What is your outlining process like when starting a book?
Outlining may be too formal a description. I work intuitively and will follow a trail of documents or my instincts until the project emerges. I have an impression of the kind of thing I might want to do, and that’s very clear, as opposed to having a full outline of the book. I think partly it’s because of the way I engage archival materials. I have a deep encounter with them. Sometimes that means there are things that I think I’m going to write about that I actually can’t write about once I encounter the particular material, or sometimes it just takes me in a direction that I wasn’t expecting to go in at all.
I think of my work as bridging theory and narrative. I am very committed to a storied articulation of ideas, but working with concepts as building blocks enables me to think about situation and character as well as my own key terms. When writing I will ask what are some of the key terms that I’m thinking with, or that I’m writing against.
How soon after your first book, Scenes of Subjection (1997), did you begin researching and writing your next, Lose Your Mother (2007)?
A week after Scenes came out, I was on a plane to Ghana. I had a Fulbright and wanted to write about memory and slavery in a comparative frame. I think I was probably trying to run away from the possible reception or failure of Scenes, so I started research on a new project. I didn’t realize how difficult or challenging that project would prove to be until I had been in Ghana for a year.
Have you had conversations with readers of Lose Your Mother about their own travels to Ghana?
Yes. I think that it’s certainly Ghana specific, but the larger frame is about these issues of memory, the afterlife of slavery, and what are the forms of narrative that are commensurate to trying to tell an impossible history. I mean, it’s a 500 year swath of history, and I’m trying to inhabit that swath. An anthropologist of Africa said, “I read that book. I read it so many times, and the first two times I read it, I hated it.” I thought, “Wow. I’m actually delighted that she had such an impassioned reaction to it.” I’m glad people read it and they feel that there’s something important at stake.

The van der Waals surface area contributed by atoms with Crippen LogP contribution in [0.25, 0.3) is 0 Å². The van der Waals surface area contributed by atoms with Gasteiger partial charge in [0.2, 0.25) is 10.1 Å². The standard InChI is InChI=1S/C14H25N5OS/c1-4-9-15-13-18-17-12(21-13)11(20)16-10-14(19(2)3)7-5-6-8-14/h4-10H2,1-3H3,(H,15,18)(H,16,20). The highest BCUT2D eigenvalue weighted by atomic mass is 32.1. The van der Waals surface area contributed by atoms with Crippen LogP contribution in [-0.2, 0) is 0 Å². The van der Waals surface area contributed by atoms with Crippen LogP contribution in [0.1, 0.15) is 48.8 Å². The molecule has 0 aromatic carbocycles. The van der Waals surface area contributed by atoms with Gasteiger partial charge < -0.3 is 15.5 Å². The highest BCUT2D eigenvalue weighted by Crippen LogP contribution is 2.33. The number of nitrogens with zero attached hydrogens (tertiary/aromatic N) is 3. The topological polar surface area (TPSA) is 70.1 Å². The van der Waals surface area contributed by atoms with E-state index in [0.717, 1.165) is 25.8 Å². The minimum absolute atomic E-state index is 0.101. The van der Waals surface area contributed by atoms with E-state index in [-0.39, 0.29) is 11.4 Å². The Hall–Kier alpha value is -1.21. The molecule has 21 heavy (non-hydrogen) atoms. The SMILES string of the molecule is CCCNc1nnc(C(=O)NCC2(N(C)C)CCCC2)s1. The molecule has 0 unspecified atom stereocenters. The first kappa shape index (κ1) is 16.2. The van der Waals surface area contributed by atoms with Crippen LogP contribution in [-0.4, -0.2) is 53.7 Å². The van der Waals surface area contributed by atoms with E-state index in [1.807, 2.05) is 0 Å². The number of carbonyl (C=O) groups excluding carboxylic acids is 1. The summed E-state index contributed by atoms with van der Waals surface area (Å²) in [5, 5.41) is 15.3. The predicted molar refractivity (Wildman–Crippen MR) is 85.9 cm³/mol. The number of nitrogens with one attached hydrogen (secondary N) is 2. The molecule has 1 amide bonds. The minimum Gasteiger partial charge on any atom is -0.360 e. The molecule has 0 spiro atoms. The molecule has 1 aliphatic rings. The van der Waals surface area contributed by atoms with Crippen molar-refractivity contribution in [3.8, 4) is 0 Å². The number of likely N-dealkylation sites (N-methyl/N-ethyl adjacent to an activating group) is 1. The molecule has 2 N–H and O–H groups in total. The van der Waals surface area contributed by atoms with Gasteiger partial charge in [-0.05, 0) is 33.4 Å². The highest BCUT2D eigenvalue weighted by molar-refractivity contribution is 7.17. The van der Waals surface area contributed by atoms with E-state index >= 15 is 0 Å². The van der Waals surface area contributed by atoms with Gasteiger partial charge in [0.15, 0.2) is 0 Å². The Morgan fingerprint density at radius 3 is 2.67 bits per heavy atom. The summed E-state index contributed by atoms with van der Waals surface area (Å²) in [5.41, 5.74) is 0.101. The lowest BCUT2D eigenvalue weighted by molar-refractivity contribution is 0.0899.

When you’re writing from a place that isn’t home, do you welcome the interruptions to your rhythm or do you seek it back?
A place that isn’t home… I think that so much of writing is about a way of trying to make home, and I often think of this in terms of national identity. I don’t really feel like an American. I feel like a New Yorker. A New Yorker is as close as I get to having a national identity. I think part of writing is about that negotiation with homelessness and placelessness.
I have this short essay, “Venus in Two Acts.” It’s a reflection on Lose Your Mother, and in that, I observe that narrative may be the only available form of redress for the monumental crime that was the transatlantic slave trade and the terror of enslavement and racism. That’s a long way of saying that the stories we tell or the songs we sing or the wealth of immaterial resources are all that we can count on.
But there is also something that’s really difficult and exciting about being in a place that you don’t know, because you’re absolutely disoriented. Sometimes that disorientation challenges the way you look at things, because often you don’t really know what you’re looking at. You’re trying to figure out the clues. You’re trying to build up a certain literacy in regard to the environment, and writing is the way I build home, even here. Maybe everyone feels this way. Recently I’ve had so many deaths in my family. There has been so much pain and loss and chaos, but the routine of writing is how I sort it out, how I withstand it.
Last year, Mariame Kaba shared your quote “care is the antidote to violence” as a “potentially powerful feminist frame for abolition.” She was talking about examples of care, like letter writing, prison visits, and financial support. How often is it the goal of your rhetoric to become a frame for action?
All the time. That’s great. Obviously not in some instrumental way, but yeah. The writing and the thought that propels it is the desire for a radically different order than the one in which we’re living. It pleases me that people can engage the work and yet take it into whatever practice they’re involved in. I have friends who are dancers who’ve worked with my texts in building dance pieces.
Often the way people think of care is as an incredibly privatized thing. I mean, caring for ourselves, partly, is the way we destroy this world and we make another. We help each other inhabit what is an otherwise uninhabitable and brutal social context.
At Columbia this semester, you’re teaching “Du Bois at 150,” a course that examines “the philosophical, literary, historical and sociological work of W.E.B. Du Bois…some 150 years after his birth and 55 years after his death.” How is teaching this course in 2018 impacting the way you’re thinking about posterity?